No one likes polishing silver, and knowing how to store silver properly can cut down on tarnish and reduce the time you'll spend polishing. Proper storage can also help protect your silver items from scratches and other damage that can affect the value.
What Is the Best Way to Keep Silver From Tarnishing?
Tarnish happens when silver reacts with hydrogen sulphide and other sulphide compounds in the air. This reaction causes a thin layer of silver sulphide to form on the piece, creating a black coating that reduces the beauty of the item. In addition, polishing silver actually removes a little of the metal, and too much polishing can detract from the value of silver antiques. In the case of silver plate, the polishing can actually remove the plated layer over time, revealing the less attractive base metal beneath the surface. According to the Canadian Conservation Institute, which manages museum collections, proper storage is essential to keep silver from tarnishing. There are several methods to consider, and the best way to store silver may depend on what kind of item you have.
How to Store Silver Flatware
Silver-plated and sterling silver flatware can add a touch of beauty to your table. These heirloom pieces can last for hundreds of years if stored properly. There are a few options to keep in mind when you're considering how to store silverware so it doesn't tarnish.
Silver Cloth Wraps and Drawer Liners
You can store silver flatware in silver cloth wraps, bags, and drawer liners, which protect from scratches and inhibit tarnish. Silver cloth is specially made to include silver ions in the fabric. These react with the air before the flatware has a chance to. When all of the silver ions have been used up, the cloth is no longer effective in controlling tarnish. However, the cloth will still protect silver flatware from scratches. Prices vary depending on the complexity of the wrap or liner, but a divided silver cloth drawer liner sells for about $82 on Amazon.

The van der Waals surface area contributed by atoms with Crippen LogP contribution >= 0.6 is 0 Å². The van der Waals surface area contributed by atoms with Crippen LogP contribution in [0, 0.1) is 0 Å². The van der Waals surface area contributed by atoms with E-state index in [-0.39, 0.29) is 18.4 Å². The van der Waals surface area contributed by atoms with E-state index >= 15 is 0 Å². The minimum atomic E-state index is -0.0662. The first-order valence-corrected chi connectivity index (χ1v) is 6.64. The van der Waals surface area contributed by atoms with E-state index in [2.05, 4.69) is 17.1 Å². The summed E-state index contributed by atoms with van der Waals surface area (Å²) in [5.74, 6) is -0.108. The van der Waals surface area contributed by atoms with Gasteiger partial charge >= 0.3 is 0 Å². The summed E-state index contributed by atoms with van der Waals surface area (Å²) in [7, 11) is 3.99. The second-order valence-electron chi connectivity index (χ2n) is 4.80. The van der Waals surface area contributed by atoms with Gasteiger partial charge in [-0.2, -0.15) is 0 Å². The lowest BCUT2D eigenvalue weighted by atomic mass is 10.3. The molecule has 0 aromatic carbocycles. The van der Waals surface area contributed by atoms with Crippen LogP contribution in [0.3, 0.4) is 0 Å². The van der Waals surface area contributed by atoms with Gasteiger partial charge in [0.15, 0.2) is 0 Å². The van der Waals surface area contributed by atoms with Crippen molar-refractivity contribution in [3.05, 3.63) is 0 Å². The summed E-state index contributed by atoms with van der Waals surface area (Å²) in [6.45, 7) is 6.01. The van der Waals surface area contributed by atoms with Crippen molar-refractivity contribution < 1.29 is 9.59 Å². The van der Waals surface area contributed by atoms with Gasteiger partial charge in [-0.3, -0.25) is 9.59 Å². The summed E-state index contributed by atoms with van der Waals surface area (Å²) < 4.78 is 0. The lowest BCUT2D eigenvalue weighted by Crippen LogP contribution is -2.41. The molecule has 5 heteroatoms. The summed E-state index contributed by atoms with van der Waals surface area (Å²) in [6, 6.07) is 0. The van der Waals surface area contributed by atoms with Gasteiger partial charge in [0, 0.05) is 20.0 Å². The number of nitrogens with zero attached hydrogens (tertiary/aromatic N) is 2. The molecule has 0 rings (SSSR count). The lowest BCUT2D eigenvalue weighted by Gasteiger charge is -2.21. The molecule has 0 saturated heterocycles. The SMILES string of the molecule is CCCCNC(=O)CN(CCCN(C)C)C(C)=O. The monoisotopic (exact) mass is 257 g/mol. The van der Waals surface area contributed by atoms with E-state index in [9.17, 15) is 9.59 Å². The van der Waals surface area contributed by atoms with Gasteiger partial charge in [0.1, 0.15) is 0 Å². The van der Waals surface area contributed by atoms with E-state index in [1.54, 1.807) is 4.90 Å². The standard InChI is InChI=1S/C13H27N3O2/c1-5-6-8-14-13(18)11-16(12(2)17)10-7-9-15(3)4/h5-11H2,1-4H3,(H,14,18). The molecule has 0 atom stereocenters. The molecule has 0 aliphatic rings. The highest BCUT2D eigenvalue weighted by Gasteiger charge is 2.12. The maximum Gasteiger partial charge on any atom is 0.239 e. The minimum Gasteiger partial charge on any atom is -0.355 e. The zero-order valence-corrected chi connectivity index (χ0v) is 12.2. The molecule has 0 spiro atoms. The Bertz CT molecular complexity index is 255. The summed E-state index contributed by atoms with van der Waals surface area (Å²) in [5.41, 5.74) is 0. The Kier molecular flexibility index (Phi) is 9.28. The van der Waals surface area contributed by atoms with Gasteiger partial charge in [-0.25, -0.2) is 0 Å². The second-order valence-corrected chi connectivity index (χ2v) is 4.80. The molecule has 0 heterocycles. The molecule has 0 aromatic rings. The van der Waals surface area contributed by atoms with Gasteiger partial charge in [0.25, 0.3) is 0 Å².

Silver Flatware Chests
Another option is a silver flatware chest. The chests have dedicated spaces for the various pieces, reducing the chance of scratching and damage from pieces clinking into one another. Flatware storage chests are lined with silver cloth. The chest also reduces air circulation, which helps keep the silver from tarnishing. Chests come in different sizes and styles, but they often retail for between $100 and $300. A Lenox 120-piece chest sells for about $170.
How to Store Silver Hollowware and Large Items
Large silver items, such as tea sets, vases, and candlesticks, can't easily be stored in chests. However, there are other options to help prevent tarnish and scratches.
Individual Silver Cloth Bags
You can buy larger silver cloth bags for items you need to store. Choose the bag size based on the size of the item, and try to store the piece in a place where it will receive minimal air circulation. You should only store one piece per bag to keep the items from clinking together and damaging one another. An 18-inch by 18-inch zippered silver cloth bag retails for about $30.
Acid-Free Tissue Paper and Sealed Plastic